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|Articles - April 2011|
|Wednesday, March 23, 2011|
Page 2 of 7
But this success hasn’t been easy. In 2001 the city bought the building from Tom Litfin, whose business, Litfin Motors, went under after he agreed to sell his parking lot for the city to build a street. At first Litfin liked the idea of downsizing: He planned to have one auto bay and open a hamburger shop, advertising as “Hubcaps and Hamburgers” so people could grab a burger and watch mechanics repair cars. But the idea never took hold. Once the street was built, the lack of parking took customers away from his auto repair shop and Litfin asked the city to buy his building.
Once the building was acquired, city officials needed to figure out what to do with it. No one’s sure but most believe it was Kurt Olsen, the tall soft-spoken 59-year-old director of the Lincoln City Urban Renewal Agency, who first proposed to build a glass foundry. In 2000, Lincoln City had put 2,000 glass floats on the beach as a tourist draw. The glass floats had attracted lots of visitors but the idea was expensive; since there was no foundry in town they were buying the floats elsewhere.
Having a foundry, though, wasn’t as innovative as what came next. “We were the first business to blow your own floats,” says Howard. “Now all the other glass blowers on the Coast are doing it.”
Friday, February 20, 2015
BY JOE CORTRIGHT | OB CONTRIBUTOR
"Shipping containers to Portland is like waiting for a bus that travels once a day."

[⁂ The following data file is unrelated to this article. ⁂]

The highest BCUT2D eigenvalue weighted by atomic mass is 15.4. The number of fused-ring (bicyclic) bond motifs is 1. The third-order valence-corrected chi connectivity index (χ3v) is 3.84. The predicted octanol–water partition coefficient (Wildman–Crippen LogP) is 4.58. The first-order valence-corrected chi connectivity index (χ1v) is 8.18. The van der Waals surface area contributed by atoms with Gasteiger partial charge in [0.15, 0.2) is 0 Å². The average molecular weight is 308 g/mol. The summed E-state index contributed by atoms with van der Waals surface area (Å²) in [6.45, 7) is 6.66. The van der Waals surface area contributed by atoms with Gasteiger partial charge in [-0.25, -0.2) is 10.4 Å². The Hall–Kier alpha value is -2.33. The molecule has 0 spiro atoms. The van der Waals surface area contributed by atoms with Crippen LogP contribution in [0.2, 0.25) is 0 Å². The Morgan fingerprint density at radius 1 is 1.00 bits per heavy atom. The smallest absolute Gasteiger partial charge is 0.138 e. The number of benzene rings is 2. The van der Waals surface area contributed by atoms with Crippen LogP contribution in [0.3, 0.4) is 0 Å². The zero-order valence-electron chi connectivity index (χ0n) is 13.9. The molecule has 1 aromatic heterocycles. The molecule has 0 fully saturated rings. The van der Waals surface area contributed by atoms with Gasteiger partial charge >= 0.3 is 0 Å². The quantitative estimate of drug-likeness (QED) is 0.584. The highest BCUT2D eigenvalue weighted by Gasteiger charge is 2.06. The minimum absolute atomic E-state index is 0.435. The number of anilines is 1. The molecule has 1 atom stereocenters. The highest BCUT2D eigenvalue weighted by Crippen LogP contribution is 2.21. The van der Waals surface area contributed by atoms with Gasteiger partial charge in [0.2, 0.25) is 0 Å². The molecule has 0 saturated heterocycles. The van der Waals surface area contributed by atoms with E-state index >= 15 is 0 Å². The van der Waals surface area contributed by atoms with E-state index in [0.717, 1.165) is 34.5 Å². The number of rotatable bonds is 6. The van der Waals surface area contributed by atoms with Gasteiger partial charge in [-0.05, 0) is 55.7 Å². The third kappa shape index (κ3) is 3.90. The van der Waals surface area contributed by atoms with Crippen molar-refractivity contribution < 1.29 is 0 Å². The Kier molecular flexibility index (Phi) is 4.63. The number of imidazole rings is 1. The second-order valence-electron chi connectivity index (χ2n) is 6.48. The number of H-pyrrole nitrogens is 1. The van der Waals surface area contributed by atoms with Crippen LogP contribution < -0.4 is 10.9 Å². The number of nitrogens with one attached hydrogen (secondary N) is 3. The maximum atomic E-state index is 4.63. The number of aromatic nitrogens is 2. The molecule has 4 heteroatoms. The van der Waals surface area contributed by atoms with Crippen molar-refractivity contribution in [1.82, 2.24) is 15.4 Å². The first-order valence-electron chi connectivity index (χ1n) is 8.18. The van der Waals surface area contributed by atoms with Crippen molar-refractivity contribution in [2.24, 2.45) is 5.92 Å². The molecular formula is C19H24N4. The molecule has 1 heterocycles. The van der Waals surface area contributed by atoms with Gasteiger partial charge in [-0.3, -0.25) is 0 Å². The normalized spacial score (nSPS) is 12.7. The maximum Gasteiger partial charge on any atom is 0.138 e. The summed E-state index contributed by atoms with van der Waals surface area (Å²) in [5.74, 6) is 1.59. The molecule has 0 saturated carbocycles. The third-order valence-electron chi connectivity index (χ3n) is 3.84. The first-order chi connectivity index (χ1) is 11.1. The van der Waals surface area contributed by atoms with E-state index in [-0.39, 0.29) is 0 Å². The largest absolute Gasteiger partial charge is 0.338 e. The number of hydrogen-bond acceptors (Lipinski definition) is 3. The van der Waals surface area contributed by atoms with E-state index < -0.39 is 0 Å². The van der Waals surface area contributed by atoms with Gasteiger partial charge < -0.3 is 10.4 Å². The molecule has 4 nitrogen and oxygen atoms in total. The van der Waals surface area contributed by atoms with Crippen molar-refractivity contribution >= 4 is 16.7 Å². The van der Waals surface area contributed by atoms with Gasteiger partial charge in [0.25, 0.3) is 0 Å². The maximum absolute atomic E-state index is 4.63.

Thursday, March 26, 2015
Janet LaBar, Executive director, Greater Portland Inc.
Tuesday, February 24, 2015
BY KIM MOORE | OB RESEARCH EDITOR
A partnership of a grassroots environmental organization and a youth group is striving to build community and business support for carbon price legislation.
Friday, February 27, 2015
BY OB STAFF
Oregon Business held its 22nd annual 100 Best Companies to Work For in Oregon celebration Thursday night in the Oregon Convention Center.
Friday, March 27, 2015
BY OB STAFF
New events series brings magazine to life.
Monday, February 23, 2015
BY JACOB PALMER | OB DIGITAL NEWS EDITOR
Power Lunch at Swagat in Hillsboro.
Monday, February 23, 2015
BY JESSICA RIDGWAY | OB CONTRIBUTOR
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A new report highlights how Oregon bankers are giving back to their communities.
Since 1932 Tidewater Transportation & Terminals (operating as Tidewater Barge Lines and Tidewater Terminal Company) has operated a multicommodity transportation and terminal company based in Vancouver, Washington. The friendly expression on the company’s shipping containers reflects the attitude of about 330 safety and community-conscious employees but belies how complicated the barge business really is.
The Port of The Dalles has run marine facilities since the 1930s, but they are part of a larger mission to strengthen the local economy. They focus on regional economic development with a strong bent toward adding good-paying jobs in high tech, manufacturing and other industries.
Providing attendees with unique taste of the Northwest Reception.
CFM Strategic Communications turns 25 this year and is celebrating with a revamped website, special events for firm alumni and clients, a special-label wine and a list of 25 stories about its client work over the past quarter century.
The Atkinson Graduate School of Management at Willamette University has maintained its business accreditation by AACSB International—The Association to Advance Collegiate Schools of Business.